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The American Colonial and Antebellum College

  • Christopher J. Lucas

Abstract

Preaching to the future leaders of the Massachusetts Bay Colony aboard the ship Arbella in the late spring of 1630, John Winthrop prophesied, “Men shall say of succeeding plantations: the Lord make it like that of New England: for we must consider that we shall be as a city upon a hill, [and] the eyes of all people are upon us.” Bolstered by absolute faith in a divine blessing upon their venture, the intrepid Puritans thus set out to create in the forbidding and oftentimes hostile wilderness of the New World a new order of things, a “city upon a hill.”1 As Francis Higginson was to explain in New-Englands Plantation, “That which is our greatest comfort, and means of defense above all others, is, that we have here the true religion and holy ordinances of Almighty God taught among us …” He asked rhetorically, “Thus, we doubt not but God will be with us, and if God be with us, who can be against us?”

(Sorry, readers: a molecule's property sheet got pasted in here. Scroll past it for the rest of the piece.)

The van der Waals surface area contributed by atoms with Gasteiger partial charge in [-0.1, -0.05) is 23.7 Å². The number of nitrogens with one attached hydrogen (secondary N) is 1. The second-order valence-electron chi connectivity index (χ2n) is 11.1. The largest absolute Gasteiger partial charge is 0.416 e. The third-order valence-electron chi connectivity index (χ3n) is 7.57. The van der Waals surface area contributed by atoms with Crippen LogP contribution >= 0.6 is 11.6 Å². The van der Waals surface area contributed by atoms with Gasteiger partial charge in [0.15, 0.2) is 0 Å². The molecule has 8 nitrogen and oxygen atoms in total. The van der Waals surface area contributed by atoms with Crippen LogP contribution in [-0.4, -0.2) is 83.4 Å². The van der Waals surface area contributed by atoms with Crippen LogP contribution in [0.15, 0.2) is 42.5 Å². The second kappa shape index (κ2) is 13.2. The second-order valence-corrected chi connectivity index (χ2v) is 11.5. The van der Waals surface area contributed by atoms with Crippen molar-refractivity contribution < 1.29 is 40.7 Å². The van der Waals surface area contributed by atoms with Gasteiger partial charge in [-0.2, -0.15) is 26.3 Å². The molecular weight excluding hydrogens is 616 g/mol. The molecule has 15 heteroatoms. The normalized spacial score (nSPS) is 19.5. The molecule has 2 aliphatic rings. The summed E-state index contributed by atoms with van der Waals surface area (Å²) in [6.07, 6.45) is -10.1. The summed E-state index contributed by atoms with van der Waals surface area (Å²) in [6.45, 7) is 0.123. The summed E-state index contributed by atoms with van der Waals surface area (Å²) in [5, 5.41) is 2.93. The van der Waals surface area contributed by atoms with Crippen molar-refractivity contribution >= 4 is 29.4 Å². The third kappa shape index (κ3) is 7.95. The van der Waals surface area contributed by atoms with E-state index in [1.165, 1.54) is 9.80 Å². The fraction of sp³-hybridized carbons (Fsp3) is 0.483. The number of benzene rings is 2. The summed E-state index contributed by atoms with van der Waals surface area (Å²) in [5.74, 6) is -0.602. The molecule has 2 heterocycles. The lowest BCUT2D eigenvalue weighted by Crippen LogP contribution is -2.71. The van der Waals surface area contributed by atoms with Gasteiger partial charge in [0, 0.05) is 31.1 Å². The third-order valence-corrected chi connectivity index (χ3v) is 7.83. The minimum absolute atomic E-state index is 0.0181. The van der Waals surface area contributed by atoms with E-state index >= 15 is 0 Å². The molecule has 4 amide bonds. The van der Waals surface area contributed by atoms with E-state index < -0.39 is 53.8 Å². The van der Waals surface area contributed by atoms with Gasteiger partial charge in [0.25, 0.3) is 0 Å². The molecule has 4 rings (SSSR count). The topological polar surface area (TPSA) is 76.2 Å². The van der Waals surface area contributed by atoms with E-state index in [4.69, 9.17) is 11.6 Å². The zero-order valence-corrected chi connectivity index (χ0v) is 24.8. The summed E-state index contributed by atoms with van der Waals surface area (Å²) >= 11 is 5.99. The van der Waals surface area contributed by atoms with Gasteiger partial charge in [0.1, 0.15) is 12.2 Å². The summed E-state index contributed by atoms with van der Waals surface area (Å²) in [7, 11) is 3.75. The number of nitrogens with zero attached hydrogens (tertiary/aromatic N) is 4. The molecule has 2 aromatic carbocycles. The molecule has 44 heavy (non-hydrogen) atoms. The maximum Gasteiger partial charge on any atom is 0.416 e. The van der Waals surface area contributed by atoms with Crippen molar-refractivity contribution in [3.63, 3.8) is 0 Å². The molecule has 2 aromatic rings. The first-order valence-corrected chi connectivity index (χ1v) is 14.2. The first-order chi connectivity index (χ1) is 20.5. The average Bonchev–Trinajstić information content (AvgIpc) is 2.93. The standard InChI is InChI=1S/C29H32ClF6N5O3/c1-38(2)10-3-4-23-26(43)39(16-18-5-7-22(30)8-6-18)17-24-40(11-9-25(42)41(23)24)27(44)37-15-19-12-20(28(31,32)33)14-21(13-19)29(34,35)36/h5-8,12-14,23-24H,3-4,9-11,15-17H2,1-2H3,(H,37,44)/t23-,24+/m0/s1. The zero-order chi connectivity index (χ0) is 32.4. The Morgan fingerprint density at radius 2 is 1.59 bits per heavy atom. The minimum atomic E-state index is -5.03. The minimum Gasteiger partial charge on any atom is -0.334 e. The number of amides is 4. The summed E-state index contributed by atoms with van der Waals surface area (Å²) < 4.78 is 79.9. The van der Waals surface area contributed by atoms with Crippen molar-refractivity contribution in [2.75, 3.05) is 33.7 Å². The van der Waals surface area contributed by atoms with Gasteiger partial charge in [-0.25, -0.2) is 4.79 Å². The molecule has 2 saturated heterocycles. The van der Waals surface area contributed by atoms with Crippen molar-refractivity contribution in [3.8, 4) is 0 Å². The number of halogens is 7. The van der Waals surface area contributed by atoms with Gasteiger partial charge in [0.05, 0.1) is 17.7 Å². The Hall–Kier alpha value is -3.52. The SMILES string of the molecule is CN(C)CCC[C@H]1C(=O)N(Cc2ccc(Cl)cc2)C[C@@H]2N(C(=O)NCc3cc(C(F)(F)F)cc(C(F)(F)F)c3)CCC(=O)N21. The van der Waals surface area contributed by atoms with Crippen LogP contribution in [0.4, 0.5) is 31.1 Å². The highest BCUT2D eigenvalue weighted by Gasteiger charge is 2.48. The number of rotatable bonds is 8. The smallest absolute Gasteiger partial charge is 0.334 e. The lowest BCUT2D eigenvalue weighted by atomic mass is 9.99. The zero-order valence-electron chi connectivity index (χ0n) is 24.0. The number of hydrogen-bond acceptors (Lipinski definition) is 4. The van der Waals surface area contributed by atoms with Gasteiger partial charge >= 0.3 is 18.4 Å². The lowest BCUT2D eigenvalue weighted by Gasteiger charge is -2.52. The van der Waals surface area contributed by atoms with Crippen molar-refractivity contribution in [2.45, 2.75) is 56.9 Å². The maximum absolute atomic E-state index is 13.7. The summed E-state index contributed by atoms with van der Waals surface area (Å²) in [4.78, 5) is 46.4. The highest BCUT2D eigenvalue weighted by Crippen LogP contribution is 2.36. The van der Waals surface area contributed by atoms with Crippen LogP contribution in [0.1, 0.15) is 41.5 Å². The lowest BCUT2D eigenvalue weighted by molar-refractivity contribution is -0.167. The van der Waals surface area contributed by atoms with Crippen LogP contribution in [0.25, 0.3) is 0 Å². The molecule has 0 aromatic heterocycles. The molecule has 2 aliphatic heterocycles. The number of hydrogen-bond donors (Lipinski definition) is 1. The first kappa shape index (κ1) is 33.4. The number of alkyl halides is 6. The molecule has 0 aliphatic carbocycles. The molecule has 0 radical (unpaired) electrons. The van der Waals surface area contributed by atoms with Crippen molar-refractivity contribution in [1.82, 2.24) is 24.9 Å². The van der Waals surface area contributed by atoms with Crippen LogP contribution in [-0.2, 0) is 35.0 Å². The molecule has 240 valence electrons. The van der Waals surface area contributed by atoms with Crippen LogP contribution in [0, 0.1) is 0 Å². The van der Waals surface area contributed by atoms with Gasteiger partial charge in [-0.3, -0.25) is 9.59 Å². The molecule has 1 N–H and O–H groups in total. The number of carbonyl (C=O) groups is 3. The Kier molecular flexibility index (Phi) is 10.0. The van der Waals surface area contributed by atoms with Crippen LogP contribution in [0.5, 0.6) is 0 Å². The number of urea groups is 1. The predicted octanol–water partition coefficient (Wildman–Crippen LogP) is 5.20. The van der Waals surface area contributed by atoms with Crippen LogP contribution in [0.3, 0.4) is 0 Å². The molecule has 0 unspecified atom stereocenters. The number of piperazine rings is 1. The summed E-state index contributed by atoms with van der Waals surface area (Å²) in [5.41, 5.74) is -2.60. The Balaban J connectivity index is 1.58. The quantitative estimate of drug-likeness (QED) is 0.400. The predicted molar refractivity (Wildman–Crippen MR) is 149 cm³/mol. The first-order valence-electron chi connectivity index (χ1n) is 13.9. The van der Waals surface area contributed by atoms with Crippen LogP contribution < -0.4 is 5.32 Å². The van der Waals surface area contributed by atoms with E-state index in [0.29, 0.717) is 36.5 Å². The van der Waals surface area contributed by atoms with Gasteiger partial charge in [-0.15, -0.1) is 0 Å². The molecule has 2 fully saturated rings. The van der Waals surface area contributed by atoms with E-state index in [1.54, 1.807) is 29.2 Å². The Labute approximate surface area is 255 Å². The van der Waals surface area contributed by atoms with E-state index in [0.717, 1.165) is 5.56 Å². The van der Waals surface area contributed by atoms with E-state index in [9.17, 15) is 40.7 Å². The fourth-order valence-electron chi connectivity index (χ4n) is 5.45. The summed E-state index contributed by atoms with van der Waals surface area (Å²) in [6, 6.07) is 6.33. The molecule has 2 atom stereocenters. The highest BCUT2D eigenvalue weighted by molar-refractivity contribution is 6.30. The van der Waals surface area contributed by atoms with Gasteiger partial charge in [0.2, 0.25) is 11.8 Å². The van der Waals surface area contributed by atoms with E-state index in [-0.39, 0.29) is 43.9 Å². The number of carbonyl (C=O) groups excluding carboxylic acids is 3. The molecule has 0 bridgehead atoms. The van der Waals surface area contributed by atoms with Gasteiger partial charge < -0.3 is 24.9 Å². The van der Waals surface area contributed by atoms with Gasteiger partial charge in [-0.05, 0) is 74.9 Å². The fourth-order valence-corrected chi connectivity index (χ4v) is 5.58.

Keywords

Prospective Teacher High Learning Normal School AMERICAN High Education American Colonial 
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Notes

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© Christopher J. Lucas 2006

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